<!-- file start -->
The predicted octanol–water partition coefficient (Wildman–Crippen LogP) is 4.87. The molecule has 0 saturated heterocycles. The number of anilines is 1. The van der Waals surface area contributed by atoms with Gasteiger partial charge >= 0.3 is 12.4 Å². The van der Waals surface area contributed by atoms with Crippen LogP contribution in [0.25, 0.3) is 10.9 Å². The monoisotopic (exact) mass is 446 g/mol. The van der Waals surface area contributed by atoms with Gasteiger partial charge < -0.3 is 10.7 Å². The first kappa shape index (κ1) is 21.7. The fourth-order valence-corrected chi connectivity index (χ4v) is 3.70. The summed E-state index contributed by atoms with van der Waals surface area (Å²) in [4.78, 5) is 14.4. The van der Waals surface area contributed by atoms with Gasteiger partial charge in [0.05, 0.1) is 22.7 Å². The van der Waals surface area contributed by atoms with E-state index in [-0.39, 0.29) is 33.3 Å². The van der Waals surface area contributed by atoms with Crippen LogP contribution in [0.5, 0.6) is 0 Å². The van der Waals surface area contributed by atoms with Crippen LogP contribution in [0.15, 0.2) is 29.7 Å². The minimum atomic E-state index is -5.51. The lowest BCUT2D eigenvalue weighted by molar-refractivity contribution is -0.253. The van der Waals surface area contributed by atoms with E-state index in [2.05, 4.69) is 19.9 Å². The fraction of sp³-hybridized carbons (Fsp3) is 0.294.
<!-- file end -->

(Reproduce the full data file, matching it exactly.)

The predicted octanol–water partition coefficient (Wildman–Crippen LogP) is 4.87. The molecule has 0 saturated heterocycles. The number of anilines is 1. The van der Waals surface area contributed by atoms with Gasteiger partial charge >= 0.3 is 12.4 Å². The van der Waals surface area contributed by atoms with Crippen LogP contribution in [0.25, 0.3) is 10.9 Å². The monoisotopic (exact) mass is 446 g/mol. The van der Waals surface area contributed by atoms with Gasteiger partial charge < -0.3 is 10.7 Å². The first kappa shape index (κ1) is 21.7. The fourth-order valence-corrected chi connectivity index (χ4v) is 3.70. The summed E-state index contributed by atoms with van der Waals surface area (Å²) in [4.78, 5) is 14.4. The van der Waals surface area contributed by atoms with Gasteiger partial charge in [0.05, 0.1) is 22.7 Å². The van der Waals surface area contributed by atoms with E-state index in [-0.39, 0.29) is 33.3 Å². The van der Waals surface area contributed by atoms with Crippen LogP contribution in [0.5, 0.6) is 0 Å². The van der Waals surface area contributed by atoms with Crippen LogP contribution in [0.15, 0.2) is 29.7 Å². The minimum atomic E-state index is -5.51. The lowest BCUT2D eigenvalue weighted by molar-refractivity contribution is -0.253. The van der Waals surface area contributed by atoms with E-state index in [2.05, 4.69) is 19.9 Å². The fraction of sp³-hybridized carbons (Fsp3) is 0.294.